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Sociology: post 1997 government policies relating to the family

Discussion in 'Social sciences' started by sunnysal, Jan 17, 2012.

  1. I've been out of teaching for a few years now and have returned to teach Sociology (not my subject!) Have just noticed this topic in the AQA suggested SOW and am a bit stuck as to what to include. Any suggestions gratefully received.
    Many thanks
  2. I cover this under a few different areas.
    1. New Labour inclusion policies, looking at gender, ethnicity and class, e.g. EMA, Education Action Zones, Aim Higher (evalute success)
    2. New Labour's continuation of marketisation through increased diversity, e.g. specialist status, academies, diversity of subject choice (post-modernism) etc (can continue to apply marketisation criticisms)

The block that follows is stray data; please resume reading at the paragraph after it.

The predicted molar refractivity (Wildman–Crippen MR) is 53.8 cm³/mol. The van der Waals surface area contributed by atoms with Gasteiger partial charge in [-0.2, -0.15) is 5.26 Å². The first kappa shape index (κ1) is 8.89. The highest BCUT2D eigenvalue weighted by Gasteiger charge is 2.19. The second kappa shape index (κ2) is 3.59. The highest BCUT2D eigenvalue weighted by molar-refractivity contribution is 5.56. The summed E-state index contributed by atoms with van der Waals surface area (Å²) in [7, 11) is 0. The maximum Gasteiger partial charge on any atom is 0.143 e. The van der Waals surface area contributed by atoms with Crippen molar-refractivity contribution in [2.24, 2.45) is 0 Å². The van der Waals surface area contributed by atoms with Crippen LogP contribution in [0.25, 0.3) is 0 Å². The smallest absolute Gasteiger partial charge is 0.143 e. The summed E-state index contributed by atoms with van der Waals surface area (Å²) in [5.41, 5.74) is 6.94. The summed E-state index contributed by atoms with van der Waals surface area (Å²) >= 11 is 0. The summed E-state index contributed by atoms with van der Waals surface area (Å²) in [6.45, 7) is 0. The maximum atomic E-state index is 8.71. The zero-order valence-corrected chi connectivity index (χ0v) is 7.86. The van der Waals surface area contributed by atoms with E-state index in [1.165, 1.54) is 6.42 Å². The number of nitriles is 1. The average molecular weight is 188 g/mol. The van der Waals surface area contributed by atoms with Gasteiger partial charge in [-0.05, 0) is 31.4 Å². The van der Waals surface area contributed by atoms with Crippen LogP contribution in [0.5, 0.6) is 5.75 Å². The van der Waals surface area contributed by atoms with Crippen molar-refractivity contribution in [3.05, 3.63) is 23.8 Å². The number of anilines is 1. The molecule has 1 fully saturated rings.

3. Post 2010 Coalition changes - reduced funding, e.g. EMA and tuition fees, The English Bacc also makes for a good debate on the value of acedemic subjects vs vocational.
    Basically it's the same old debate. Are policies benefiting people by reducing inequalities or are they perpetuating social divisons?
    Hope that helps.
  3. Sorry read education not family. Here's the family stuff:
    They make 2 key changes
    1. Supporting low income families, e.g. the focus on child poverty (minimum wage, Family Tax Credits, EMA)
    2. Supporting the nuclear family though taxation policies which encourage marriage while broadening the meaning of a 'nuclear family', e.g. the Civil Partnership Act of 2004 and widening the grounds for adoption to include same-sex and cohabiting couples.
    Basically it can be used to evaluate the New Right's approach and suggests that governments can still intervene in our lives in a positive way.


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